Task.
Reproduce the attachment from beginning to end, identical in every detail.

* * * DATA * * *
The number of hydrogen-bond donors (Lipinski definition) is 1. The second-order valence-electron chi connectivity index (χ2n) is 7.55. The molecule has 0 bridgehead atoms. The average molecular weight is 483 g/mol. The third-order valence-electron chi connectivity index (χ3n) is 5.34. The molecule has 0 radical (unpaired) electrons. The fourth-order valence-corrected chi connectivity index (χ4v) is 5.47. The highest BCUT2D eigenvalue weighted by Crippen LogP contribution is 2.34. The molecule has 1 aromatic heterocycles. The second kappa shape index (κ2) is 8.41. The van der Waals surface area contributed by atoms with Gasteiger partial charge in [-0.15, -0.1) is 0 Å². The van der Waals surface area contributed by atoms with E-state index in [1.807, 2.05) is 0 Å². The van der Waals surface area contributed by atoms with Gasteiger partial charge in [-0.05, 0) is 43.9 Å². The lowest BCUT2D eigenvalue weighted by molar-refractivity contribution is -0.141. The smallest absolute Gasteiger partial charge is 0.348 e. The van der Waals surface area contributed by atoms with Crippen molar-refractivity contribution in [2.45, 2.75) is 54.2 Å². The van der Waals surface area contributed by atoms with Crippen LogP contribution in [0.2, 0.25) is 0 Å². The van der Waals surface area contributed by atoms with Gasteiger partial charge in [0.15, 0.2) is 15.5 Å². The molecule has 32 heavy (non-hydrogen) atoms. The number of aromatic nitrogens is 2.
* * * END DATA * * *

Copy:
The number of hydrogen-bond donors (Lipinski definition) is 1. The second-order valence-electron chi connectivity index (χ2n) is 7.55. The molecule has 0 bridgehead atoms. The average molecular weight is 483 g/mol. The third-order valence-electron chi connectivity index (χ3n) is 5.34. The molecule has 0 radical (unpaired) electrons. The fourth-order valence-corrected chi connectivity index (χ4v) is 5.47. The highest BCUT2D eigenvalue weighted by Crippen LogP contribution is 2.34. The molecule has 1 aromatic heterocycles. The second kappa shape index (κ2) is 8.41. The van der Waals surface area contributed by atoms with Gasteiger partial charge in [-0.15, -0.1) is 0 Å². The van der Waals surface area contributed by atoms with E-state index in [1.807, 2.05) is 0 Å². The van der Waals surface area contributed by atoms with Gasteiger partial charge in [-0.05, 0) is 43.9 Å². The lowest BCUT2D eigenvalue weighted by molar-refractivity contribution is -0.141. The smallest absolute Gasteiger partial charge is 0.348 e. The van der Waals surface area contributed by atoms with Crippen molar-refractivity contribution in [2.45, 2.75) is 54.2 Å². The van der Waals surface area contributed by atoms with Crippen LogP contribution in [0.2, 0.25) is 0 Å². The van der Waals surface area contributed by atoms with Gasteiger partial charge in [0.15, 0.2) is 15.5 Å². The molecule has 32 heavy (non-hydrogen) atoms. The number of aromatic nitrogens is 2.